What It Takes For Women To Survive In The Music Industry
The third panel discussion at the Bombaywaali Summit centred around how women counter the inherent misogyny in the music industry. Titled Women in Music: On stage and behind it, the panel was curated and moderated by Rolling Stone India magazine’s executive editor and singer, Nirmika Singh. In conversation with her were popular YouTube singer Vidya Vox, talent manager Lily Ahluwalia and entertainment and intellectual property lawyer Priyanka Khimani.
It was also an opportunity for most in the audience to understand the workings of the music industry. Of how it involves more people than just lyricists, music directors and singers and has varying legal and managerial aspects too.
You have to be ruthless and insensitive. You cannot be emotional. -Lily Ahluwalia
While we always talk about music makers, those who manage their professional lives often escape our attention. Lily Ahluwalia shed some spotlight on what it is like to be one of the very few female talent managers in the music industry. She said, “You have to know how to fight your way. You have to be ruthless and insensitive, and you cannot be emotional. Because women have all these qualities of being sensitive and emotional. But in this business, you can’t be like that. You have to ignore a lot of things and be this gunda to get your way.”
- Men in the industry still manage money and power.
- Panellists highlighted how each one of them battled stereotypical views associated with their gender.
- Championing one another can be a game changer for artists across both genders.
In this business, you can’t be like that. You have to ignore a lot of things and be this gunda to get your way. – Lily Ahluwalia
Lack of Women in the Industry
Not many women are known to foray into the lesser known roles like music arrangement, sound engineering, etc. Referring to the findings of a recently conducted survey, Nirmika Singh put forward that of all the artists who have been featured in the songs only two percent are women producers, only 22 percent female artists and even a smaller percentage of those who work as songwriters. While Vidya Vox said that her personal observation was different when it came to songwriters, but in terms of sound engineers or producers or music directors, she had never met a female one. She added, “A lot of my Indian crew are women, my producer, The PAs and the choreographer are all women.”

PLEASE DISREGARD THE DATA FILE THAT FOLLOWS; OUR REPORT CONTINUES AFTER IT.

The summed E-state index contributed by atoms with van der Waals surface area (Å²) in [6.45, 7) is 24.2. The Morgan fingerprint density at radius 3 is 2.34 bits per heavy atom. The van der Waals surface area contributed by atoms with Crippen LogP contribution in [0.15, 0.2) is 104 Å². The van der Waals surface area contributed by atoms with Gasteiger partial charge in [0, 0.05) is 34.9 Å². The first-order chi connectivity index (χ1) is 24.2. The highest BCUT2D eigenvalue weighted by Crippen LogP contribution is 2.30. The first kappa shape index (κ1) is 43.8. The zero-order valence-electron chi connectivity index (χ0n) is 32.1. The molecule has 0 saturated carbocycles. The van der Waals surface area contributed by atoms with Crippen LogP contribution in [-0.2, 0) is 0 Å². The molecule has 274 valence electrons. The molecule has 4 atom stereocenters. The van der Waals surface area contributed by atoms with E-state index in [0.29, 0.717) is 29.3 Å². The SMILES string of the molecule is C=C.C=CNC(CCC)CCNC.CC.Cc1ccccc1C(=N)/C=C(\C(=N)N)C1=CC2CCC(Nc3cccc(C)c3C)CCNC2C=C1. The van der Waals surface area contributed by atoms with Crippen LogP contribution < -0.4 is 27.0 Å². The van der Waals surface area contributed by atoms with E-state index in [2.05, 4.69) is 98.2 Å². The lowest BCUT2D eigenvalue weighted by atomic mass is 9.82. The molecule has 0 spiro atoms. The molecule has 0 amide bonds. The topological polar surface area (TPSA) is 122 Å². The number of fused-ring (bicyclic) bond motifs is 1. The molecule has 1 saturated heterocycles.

When it comes to the legal aspects like intellectual property, the field is clearly dominated by men. Priyanka Khimani said, “Law as a profession itself is heavily male dominated. I think there is not just sexism but also ageism. Not only is it heavily male dominated, it is also dominated by older men. So you are dealing with judges who are way older than you are. You are dealing with partners from other law firms and competitors, who are obviously men in their forties, fifties and sixties.” She further essayed how women lawyers face stereotyping due to common perceptions associated with their gender. “You (people) see a well-dressed man and you think ‘okay he is really sharp-looking.’ But when you see a well-dressed woman, that is all that you are looking at. So whatever is coming out of your mouth, that substance is lost.”
“I think you need champions. There can’t be enough and more champions.” – Priyanka Khimani
Women Managing for Women
The set of problems faced by male and female musicians may seem similar on the surface, but women have their own set of problems, due to misogyny in our society and work culture. Ahluwalia says having a female manager helps in a lot of ways. “It is not just managerial work. That work you do like a complete professional, just like a man would. Whether you are a man or a woman, the rules are the same in your professional sphere. But in issues like personal safety, yes it helps when women handle women artists.”
Speaking on some of the biggest challenges she faced as a woman in the music industry, Vox said it was how women are pitted against each other. She said, “As women, we have to make that room at the top for ourselves, because the men are not going to give it to us. We shouldn’t let men or the society, in general, tell us that only one female singer or musician can be at the top. I don’t think that is true at all. Because it naturally pits women each other for no real reason.”
Can the industry take any urgent measures to change the current scenario?
To this Khimani said, “I think you need champions. There can’t be enough and more champions. Fortunately, in my career, for all the men who have given me a hard time, I think there have been enough and more men who have championed the way for me.” She also further added, “I wish there were more women to champion me, and I hope that we can do that for a lot of other younger boys and girls. Because it isn’t just the girls who need mentoring, it is also the boys.”
Yamini Pustake Bhalerao is a writer with the SheThePeople team, in the Opinions section. The views expressed are the author’s own.